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Beer's On Me

Sometimes, it's fun to play with the basics. That's what I did recently in re-imagining the standard seedy adventuring tavern. In the process I got a little carried away: nine statted NPCs (including a gutter mage, bandit, and shadowsworn), seven adventure hooks, three floors of room descriptions, and a complete set of full-color maps. The whole thing topped out at 15 pages, and yes, it's free. Rogues don't pay for stuff, why should you?

I know who to blame for this obsession with the underworld: Robert Lynn Aspirin and Lynn Abbey, the fine folks who brought us the Vulgar Unicorn and the terrific Thieves' World shared world anthologies and novels. I loved those books, and they became permanently imprinted on my brain as the perfect fantasy tavern. I still keep the first couple volumes on my "ratty paperbacks I can't bear to part with" shelf, right next to Jack Vance's Dying Earth books. I imagine a number of older gamers will remember the Unicorn fondly. I know I'm looking forward to the Green Ronin release of goodies such as "Murder at the Vulgar Unicorn".

In any case, that was the ambience of roguish sleaze and underworld grime I was trying to recreate. The Green Griffon Tavern is not your local brewpub or winebar. It's a rougher sort of place, an establishment that the city watch visits only when it absolutely must. The Green Griffon PDF covers all the basics:
  • drinking, gambling and a pit for bloodsports,
  • a bitter owner with a past,
  • sleazy staff with secrets,
  • guild connections,
  • back rooms for brokering deals,
  • and a complete menu (note I don't vouch for its quality, merely its completeness).

There's a few other little secrets that I'll leave to you to discover; the point is, the Griffon can easily be a recurring location in any urban or rogue-centric game. The remarkable Edward Albert drew the maps, full-color beauties which are also available as a separate download, and they include details down to the cards on the tables. The write-up references spells, items, and classes from the Book of Roguish Luck, so...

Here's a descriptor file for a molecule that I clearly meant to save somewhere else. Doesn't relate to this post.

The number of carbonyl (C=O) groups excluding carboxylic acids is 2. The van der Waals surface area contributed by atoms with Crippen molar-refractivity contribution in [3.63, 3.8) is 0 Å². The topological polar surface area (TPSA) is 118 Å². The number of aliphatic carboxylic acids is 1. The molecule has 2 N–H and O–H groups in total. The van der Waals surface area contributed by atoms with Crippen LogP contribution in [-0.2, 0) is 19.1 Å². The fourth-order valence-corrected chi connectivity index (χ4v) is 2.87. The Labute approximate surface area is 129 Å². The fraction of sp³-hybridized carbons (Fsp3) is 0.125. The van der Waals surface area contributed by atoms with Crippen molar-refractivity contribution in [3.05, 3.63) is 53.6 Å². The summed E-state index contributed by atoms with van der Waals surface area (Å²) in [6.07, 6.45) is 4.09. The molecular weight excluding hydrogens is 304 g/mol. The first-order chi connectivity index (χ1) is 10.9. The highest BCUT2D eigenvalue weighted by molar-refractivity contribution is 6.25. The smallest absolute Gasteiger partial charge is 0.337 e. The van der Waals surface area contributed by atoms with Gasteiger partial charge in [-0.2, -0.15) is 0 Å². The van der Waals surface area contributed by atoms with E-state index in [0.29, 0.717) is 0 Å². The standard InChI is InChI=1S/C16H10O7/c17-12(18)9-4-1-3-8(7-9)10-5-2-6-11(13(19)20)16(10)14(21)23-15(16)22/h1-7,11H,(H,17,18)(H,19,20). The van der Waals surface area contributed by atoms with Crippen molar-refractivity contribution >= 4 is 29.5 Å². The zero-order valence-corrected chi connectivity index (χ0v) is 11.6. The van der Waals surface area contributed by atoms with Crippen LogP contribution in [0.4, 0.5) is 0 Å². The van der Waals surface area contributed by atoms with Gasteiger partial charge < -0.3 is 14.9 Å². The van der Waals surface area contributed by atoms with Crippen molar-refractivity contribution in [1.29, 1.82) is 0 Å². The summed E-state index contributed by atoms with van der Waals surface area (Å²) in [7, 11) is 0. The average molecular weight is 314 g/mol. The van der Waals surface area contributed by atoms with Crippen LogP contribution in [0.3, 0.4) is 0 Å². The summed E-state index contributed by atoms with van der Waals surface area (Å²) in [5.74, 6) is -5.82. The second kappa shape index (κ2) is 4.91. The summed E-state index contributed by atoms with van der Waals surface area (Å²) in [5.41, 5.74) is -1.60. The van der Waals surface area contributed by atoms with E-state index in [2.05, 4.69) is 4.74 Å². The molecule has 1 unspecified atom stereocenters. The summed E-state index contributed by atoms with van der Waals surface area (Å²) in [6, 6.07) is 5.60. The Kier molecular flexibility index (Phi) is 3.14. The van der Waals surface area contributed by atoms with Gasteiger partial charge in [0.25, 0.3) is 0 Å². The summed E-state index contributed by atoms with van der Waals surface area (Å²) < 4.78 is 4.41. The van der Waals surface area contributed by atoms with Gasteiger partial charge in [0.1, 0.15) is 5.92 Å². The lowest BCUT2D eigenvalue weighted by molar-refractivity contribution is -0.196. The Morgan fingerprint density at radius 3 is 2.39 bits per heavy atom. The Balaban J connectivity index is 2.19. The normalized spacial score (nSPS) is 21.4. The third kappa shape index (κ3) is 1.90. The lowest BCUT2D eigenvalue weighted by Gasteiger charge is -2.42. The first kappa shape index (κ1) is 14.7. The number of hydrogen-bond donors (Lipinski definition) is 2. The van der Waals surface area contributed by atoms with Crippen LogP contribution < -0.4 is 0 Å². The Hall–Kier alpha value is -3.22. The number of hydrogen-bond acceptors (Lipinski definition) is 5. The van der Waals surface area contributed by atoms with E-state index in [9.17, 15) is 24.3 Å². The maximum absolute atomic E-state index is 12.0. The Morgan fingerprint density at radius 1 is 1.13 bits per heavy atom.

You don't need a copy of BoRL to use the Griffon, but it sure wouldn't hurt. The d20 Magazine Rack review of Roguish Luck says "There are other character books on the market that cater to rogues, but in this reviewer’s opinion, this is simply the best of the bunch."

So visit the Green Griffin, say "Hello" to Glorinda for me, and tell the barkeep that the next round's on me. While you order, I'll just slip out the back. What are rogues for?



( 4 sutras — Your wisdom )
Jun. 3rd, 2005 06:53 am (UTC)
It's been fun reading the Thieves' World RPG stuff as it comes in. Since I've spent the last 18 months working on Warhammer, I was totally hands off on the Thieves' World line, leaving it in Rob Schwalb's capable hands. I can thus be all fannish when I read things over and say, "Cool, I want to play!"
Jun. 3rd, 2005 07:01 am (UTC)
Thieves' World rocked. I really should take a stab at picking up some stuff from that line and finding some players to run through it.
Jun. 3rd, 2005 01:26 pm (UTC)
I'md definitely looking forward to seeing these in print. There's no dates in the online catalog, just "coming soon". Which I'm sure is true, but makes the fan in me go "I want it now!"
Jun. 3rd, 2005 04:41 pm (UTC)
The Thieves' World Player's Manual is out in July and then the Murder at the Vulgar Unicorn adventure is out in August. Two other books follow this Fall.
( 4 sutras — Your wisdom )

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